Festival launch: Saturday 26th March, 10am @ The National Gallery: Gallery visit and Guided Tour with Gallery Lecturer and Art Historian, Stuart Currie. A former lecturer in the History of Art at the Education Departments of the National and Tate Galleries, and at the Universities of London, Reading and Kingston. In his earlier career he trained in Fine Art and taught painting and drawing in London. He now works as an Arts Evangelist for the London City Mission, and has given talks across the capital, in other parts of the UK, and in France, Germany, Spain, Bulgaria and Poland.

Sunday 27th March, 1030am @ Hillside: Leonardo da Vinci, The Last Supper. Talk given by Richard Thomas.

Mothering Sunday 3rd April, 1030am @ Hillside: John Everett Millais, Christ in the House of His Parents. Talk given by Susanna Thomas.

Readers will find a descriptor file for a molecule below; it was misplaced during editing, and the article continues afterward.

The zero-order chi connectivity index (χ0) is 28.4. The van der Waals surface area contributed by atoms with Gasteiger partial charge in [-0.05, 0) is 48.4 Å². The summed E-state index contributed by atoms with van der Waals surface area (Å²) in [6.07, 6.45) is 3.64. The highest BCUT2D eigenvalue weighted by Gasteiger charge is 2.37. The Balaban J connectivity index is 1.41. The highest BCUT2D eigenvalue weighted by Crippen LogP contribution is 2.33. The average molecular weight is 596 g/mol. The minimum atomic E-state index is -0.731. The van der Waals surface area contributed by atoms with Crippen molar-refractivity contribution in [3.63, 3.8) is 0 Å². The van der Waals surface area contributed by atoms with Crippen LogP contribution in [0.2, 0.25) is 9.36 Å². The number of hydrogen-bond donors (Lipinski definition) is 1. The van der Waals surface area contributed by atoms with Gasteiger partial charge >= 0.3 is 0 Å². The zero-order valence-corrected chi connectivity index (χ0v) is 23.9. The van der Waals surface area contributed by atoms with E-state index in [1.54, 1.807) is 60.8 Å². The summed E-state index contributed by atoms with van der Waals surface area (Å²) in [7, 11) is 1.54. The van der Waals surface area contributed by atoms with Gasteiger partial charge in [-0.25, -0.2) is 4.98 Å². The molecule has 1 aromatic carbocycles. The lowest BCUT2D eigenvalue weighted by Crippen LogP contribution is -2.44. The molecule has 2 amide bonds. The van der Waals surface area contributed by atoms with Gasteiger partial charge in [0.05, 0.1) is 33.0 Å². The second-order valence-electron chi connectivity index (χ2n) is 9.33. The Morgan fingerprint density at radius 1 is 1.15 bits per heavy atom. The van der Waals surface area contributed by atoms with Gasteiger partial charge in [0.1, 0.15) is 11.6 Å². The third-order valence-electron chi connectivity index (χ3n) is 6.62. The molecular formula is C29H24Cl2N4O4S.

art, pray, love: Exhibition Opening: Thursday 7th April, 7pm @ Hillside. Come and meet the artists and find out more about far reaching church partnerships. All art is for sale with 15% of proceeds going to YMCA London South West. A donation of £5 to £10 will be collected at the door / Free for those on benefits.

Saturday 9th April, 10am @ Tate Britain: Gallery visit and Guided Tour with Gallery Lecturer and Art Historian, Stuart Currie (Art Trolley for Kids provided).

Sunday 10th April, 1030am @ Hillside: Andrea Mantegna, The Agony in the Garden. Talk given by Stuart Currie.

Sunday 17th April, 1030am @ Hillside: Gerrit Van Honthorst, Christ before the High Priest, c.1617, National Gallery, London - Richard Thomas

Good Friday Experience: 22nd April, Art Exhibition Open 10am-2pm @ Hillside. Plus: Pavement Café, artist in residence window and an art workshop for all.